Summer 1960 • Vol. XXII No. 3 Fiction |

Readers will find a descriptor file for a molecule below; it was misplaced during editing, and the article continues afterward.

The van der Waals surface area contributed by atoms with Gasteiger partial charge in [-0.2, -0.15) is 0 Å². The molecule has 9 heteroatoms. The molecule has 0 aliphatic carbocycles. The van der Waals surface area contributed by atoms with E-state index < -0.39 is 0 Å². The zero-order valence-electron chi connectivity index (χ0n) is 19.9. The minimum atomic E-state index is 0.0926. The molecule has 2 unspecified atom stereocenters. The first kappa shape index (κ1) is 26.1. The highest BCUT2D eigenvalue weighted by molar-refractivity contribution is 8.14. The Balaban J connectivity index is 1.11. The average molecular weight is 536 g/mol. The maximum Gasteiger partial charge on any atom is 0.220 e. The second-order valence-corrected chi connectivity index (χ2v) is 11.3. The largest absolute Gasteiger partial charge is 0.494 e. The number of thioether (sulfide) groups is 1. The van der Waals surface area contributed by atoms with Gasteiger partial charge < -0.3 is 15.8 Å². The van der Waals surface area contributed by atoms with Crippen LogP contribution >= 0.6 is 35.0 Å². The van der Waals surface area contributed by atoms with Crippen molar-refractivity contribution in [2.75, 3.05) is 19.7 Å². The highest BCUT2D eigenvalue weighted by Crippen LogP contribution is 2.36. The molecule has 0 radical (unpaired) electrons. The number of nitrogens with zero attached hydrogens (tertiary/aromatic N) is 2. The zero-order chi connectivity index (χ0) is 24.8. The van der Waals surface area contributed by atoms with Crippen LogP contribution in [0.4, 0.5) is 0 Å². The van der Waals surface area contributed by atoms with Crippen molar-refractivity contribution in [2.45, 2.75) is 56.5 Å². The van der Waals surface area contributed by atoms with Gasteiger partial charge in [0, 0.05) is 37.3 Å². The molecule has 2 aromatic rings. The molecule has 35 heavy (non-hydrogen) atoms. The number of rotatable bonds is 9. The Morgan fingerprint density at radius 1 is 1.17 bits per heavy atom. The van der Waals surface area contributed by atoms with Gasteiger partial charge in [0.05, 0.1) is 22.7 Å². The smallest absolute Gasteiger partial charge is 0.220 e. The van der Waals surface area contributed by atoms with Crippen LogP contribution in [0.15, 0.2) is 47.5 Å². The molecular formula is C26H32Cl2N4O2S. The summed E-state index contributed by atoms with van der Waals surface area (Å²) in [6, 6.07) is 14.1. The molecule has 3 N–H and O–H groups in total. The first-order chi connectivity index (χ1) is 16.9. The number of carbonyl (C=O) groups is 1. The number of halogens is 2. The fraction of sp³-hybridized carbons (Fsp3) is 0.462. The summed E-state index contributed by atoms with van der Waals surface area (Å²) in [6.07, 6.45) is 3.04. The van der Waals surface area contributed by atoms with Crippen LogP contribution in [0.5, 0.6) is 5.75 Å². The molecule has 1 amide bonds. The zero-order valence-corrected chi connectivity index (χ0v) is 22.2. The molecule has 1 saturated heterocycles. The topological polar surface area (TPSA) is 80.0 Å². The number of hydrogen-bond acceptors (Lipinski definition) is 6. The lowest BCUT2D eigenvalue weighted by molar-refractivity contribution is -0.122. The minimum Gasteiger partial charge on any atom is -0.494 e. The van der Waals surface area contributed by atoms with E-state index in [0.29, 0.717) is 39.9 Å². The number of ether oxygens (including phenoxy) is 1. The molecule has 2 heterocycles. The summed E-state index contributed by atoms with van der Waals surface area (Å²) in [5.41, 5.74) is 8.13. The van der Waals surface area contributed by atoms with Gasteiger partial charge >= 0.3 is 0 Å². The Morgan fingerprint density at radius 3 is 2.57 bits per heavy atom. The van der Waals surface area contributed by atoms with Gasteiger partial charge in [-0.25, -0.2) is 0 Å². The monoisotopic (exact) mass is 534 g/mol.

They pulled him down out of the gardner's old pickup, gasping and grey and semi-senseless with pain. He smelled of manure. There had been an empty burlap sack at his feet all the way in from Rosehaw. They bore him quickly through the drizzle, the smoke in the emergency-entrance's light, and loaded him on a gurney. His little screwed-up face was round like a winter apple whose flesh has shrunk within the leathery hide. The gardener followed, holding his agony tight in against his sides with his bony elbows. "You didn't call," Jorgesen snapped, crackling across the rubber-tile with her big feet bunioning in their white ugly shoes. "NOW what do you expect me to do, who told you to bring him here, he belongs in General. Who did you call, WE'VE had no word!" She looked down at the little old winter-apple face rolling from side to side on the gurney. His lips were stained blue as if he'd been eating blackberries. "See if you can pry Liebholz away from that coffee-pot," she com

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